Thursday, August 7, 2014


Prepping for the operating room.

On her way.

Fresh out of surgery and into ICU.

Our son Jon bringing treats to the hospital room.

Daughter and daughter-in-laws keeping Sue's spirits up.

Getting ready to apply some essential oils. Out of the ICU.

Trying to eat, but not much appetite.

The staff at the Wound Clinic, and our dear friend Dawn Houston who made it possible for Sue to stand the trip to Hawaii for the funeral of our son Joseph.

The Utah Valley, Springville below, where we live.

Essential oil massage at home.

Grandchildren eating on the lawn outside our condo.

Finishing the play house that our son Joseph had begun before his death.

We went to Hilo to dress Joseph's body. These falls were near the mortuary.

Those who went to Hilo.

At lunch in Hilo.

All who helped finish the playhouse.

Entering the chapel for the viewing and funeral.

Friends had decorated the chapel with Polynesian tapa cloth.


Sue and our son-in-law entering the chapel.

Viewing arrangement.

The family time before the public viewing.

Joseph's wife, Dina (Deena), Jona, Cora, and Dina's father Marcel Wong-Foen. and mother left, Ilona Derdichevsky following their viewing of the open casket.

Sue and I.

Marcel and  I speaking to the family.

Some of Joseph's colleagues from the national park where he worked.

Phyn was tired and had enough.

A colleague.

The family.

Pall bearers.

In the hearse. I rode with the driver in the hears to the cemetery.

David and Sue.

The hearse chauffeur who later sang at the burial while playing a ukulele.

Two of the Hawaiians who sang and chanted an original composition for the viewing and the interment.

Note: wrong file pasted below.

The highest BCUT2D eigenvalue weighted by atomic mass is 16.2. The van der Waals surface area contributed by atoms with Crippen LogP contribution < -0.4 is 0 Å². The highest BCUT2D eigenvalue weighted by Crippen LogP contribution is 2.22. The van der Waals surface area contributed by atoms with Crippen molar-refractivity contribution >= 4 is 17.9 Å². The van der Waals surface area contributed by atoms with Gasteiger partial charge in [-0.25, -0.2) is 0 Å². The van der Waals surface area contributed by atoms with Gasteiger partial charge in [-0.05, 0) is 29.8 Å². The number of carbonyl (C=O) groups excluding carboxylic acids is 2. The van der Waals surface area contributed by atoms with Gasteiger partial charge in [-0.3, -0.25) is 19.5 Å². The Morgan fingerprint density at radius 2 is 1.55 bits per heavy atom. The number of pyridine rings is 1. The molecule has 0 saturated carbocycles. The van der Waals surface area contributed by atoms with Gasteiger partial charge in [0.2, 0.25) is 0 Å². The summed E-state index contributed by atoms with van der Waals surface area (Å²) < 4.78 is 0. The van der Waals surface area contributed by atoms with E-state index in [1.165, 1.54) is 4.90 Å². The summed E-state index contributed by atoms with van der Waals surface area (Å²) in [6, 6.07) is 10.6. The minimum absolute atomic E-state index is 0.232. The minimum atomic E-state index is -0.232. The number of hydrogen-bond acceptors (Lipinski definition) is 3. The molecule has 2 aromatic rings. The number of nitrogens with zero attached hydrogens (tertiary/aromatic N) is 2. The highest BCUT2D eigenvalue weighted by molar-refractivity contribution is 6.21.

Depositing the casket at the crypt.

The gathering at the interment.

The casket in the ground.

The assembled families.

The luncheon.

The site of  the accident.

Panorama of the dive site where the accident occurred.

Panorama of the entrance to the park where Joseph worked as a biological technician in charge of restoring the natural flora and controlling invasive species.

Entrance to the Kaloko-Honokohau National Historic Park.

The family beginning the tour. Sue was not well enough to attend.

Flowers in the park. Joseph had photographed the indigenous plants and his photos were displayed in the Park offices. They will be included in a brochure. His plant identification brochures are used by all park staff when conducting tours.

This wall is an ancient restored fish pond on the shore of the park. Hawaiians constructed these to trap fish when the tide rose and the small fish could enter through small gates, then when they grew in the ponds they could not escape through the small openings in the entry gates.

Map of the park.

The family and park staff.

Surface of the fish pond wall.

Family together at the temple. Sue was able to attend with the family for a sealing session in the temple.

Family adult gathering in the condo for dinner.

Coming back to Utah.

The scanner where Sue had her recent PET scan. Sue is slowly improving. We are learning to live with our mortality. Life is made joyful by friends and family who have all been supportive. Thank you.